In spite of the brighter nature of the DX200, after burn-in, I found most everything I owned paired up beautifully. The brighter and the warmer gear, it all sounded so splendid. Of course, I’m not terribly sensitive to treble, as it turns out. If you are, be on the safe side and match a warmer monitor with this player.
I hate to be that guy, but you haven’t heard tia Fourté ($3,599, Review HERE) until you’ve heard it on the DX200 w/ AMP4. Likewise, you haven’t heard the DX200 until you install AMP4 and spend some time listening to Fourté. Nothing quite opens up these pieces like pairing them together. It’s an experience unlike any other. Nothing sounds like this. The transparency, soundstage, depth and dimensionality… it’s unbelievable. Hearing this system is what finally convinced me, beyond all doubt, the DX200 outperforms the Opus#2. It took me a while to admit that, I was ridding the fence for a couple weeks, but this setup pushed me over the edge.
For those in search of the perfect mix of deep, chocolaty warmth, and outstanding resolution and staging, the AudioQuest NightOwl ($699, Review HERE) combines with the DX200 to deliver just that. Significant, black depths. Richness and scope. Goddamn what a special sound they make. It might not be for everyone, but for those who lust for true warmth sometimes, yet never want to lose clarity and resolution, I can think of nothing quite like this pairing.
iBasso’s own IT01 ($99, Review HERE) may seem like a bottleneck for a music player of this caliber. Yet I find it a marvel of resolution and clarity. It scales nicely to take advantage of summit-fi sources. You get a rich, detailed, expansive sound, making you question the impulse to indulge in more costly gear. For those on a budget, this is the king of price-to-performance ratio.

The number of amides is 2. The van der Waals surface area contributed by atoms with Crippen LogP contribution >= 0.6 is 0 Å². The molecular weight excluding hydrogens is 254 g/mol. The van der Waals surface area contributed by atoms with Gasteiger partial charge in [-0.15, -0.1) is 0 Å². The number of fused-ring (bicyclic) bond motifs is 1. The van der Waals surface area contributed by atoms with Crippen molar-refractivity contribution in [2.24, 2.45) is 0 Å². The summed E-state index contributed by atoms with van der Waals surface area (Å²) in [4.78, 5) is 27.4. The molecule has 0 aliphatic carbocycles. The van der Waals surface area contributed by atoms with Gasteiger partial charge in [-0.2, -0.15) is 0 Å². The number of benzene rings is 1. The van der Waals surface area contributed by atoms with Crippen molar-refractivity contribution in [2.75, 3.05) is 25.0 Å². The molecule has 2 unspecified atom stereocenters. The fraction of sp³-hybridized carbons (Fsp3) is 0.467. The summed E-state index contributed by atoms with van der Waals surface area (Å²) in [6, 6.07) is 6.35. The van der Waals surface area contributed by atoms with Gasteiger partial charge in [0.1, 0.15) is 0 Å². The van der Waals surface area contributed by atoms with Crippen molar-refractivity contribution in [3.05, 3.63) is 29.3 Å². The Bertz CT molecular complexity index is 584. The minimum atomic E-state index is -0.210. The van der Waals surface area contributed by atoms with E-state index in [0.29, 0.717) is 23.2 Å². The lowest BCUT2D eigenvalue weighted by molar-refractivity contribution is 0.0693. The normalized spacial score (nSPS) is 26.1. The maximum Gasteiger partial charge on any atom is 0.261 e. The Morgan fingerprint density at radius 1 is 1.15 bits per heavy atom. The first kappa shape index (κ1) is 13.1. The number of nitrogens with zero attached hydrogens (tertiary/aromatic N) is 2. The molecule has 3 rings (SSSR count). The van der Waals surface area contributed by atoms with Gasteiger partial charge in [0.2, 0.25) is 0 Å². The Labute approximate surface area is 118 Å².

Another killer bang-for-your-buck is the Meze 99 Classics ($309, Review HERE). These cans may possess my ultimate favorite signature. With deep, warm lows, crystalline mids, and clean, sparkly highs, Meze is at its absolute best with a DAP like the DX200. You are treated to unbridled musicality, presented in a clean, oh so revealing execution. To my ears, it does everything just right, and the result can move me to tears.
DITA the Dream ($1,800, Review HERE) moved me in much the same fashion. Its synergy with DX200 AMP4 left an impression on me I doubt will ever entirely vanish. To put it simply, I loved this setup.
No question about it, the Noble Audio Kaiser Encore ($1,850, Review HERE) is on the brighter side, with its enhanced treble tuning. With DX200, you could be forgiven for calling it “too bright”. For me, however, they play together awfully well. Much like tia Fourté, Encore celebrates all iBasso’s strengths, creating one of the most insane systems I’ve heard for high-resolution audio. This is not warm or smooth or laidback. It’s detail-first, aggressive, and transparent, but not without a good measure of musical fluidity.
I remember, as I looked for an upgrade to my AK120II, I dismissed the DX200 rather swiftly. It was too new and unproven, and the threads were full of mixed impressions. So I went with the Opus#2. Make no mistake, that is a serious DAP and has served me well this past year. The DX200, it seems, has come a long way in that time. With the AMP4 Module in particular, I’ve found my new reference. I won’t say it’s an outright upgrade to the Opus#2, as the tuning is different enough to make that a matter of preference, but it sure as shit delivers the goods. Of those qualities I prize most, the DX200-AMP4 outshines all.